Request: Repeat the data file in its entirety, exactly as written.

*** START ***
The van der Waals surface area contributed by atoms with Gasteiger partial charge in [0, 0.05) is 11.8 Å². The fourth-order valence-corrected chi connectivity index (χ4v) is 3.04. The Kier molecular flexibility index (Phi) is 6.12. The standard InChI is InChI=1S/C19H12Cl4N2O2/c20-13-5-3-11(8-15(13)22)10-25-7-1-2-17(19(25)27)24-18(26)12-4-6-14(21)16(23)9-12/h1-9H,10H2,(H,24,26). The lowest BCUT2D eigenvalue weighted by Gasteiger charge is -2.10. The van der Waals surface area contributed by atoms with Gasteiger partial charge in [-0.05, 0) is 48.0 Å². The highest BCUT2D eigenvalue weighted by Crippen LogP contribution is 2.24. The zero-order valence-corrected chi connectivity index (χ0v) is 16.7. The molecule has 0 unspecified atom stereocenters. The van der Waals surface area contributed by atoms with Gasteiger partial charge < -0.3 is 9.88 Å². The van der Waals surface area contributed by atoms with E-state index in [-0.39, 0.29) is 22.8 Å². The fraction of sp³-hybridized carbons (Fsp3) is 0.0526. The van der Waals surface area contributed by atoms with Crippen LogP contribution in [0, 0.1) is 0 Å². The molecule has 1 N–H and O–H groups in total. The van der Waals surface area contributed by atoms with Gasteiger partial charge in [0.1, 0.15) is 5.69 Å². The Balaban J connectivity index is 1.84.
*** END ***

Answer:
The van der Waals surface area contributed by atoms with Gasteiger partial charge in [0, 0.05) is 11.8 Å². The fourth-order valence-corrected chi connectivity index (χ4v) is 3.04. The Kier molecular flexibility index (Phi) is 6.12. The standard InChI is InChI=1S/C19H12Cl4N2O2/c20-13-5-3-11(8-15(13)22)10-25-7-1-2-17(19(25)27)24-18(26)12-4-6-14(21)16(23)9-12/h1-9H,10H2,(H,24,26). The lowest BCUT2D eigenvalue weighted by Gasteiger charge is -2.10. The van der Waals surface area contributed by atoms with Gasteiger partial charge in [-0.05, 0) is 48.0 Å². The highest BCUT2D eigenvalue weighted by Crippen LogP contribution is 2.24. The zero-order valence-corrected chi connectivity index (χ0v) is 16.7. The molecule has 0 unspecified atom stereocenters. The van der Waals surface area contributed by atoms with Gasteiger partial charge < -0.3 is 9.88 Å². The van der Waals surface area contributed by atoms with E-state index in [-0.39, 0.29) is 22.8 Å². The fraction of sp³-hybridized carbons (Fsp3) is 0.0526. The van der Waals surface area contributed by atoms with Crippen LogP contribution in [0, 0.1) is 0 Å². The molecule has 1 N–H and O–H groups in total. The van der Waals surface area contributed by atoms with Gasteiger partial charge in [0.1, 0.15) is 5.69 Å². The Balaban J connectivity index is 1.84.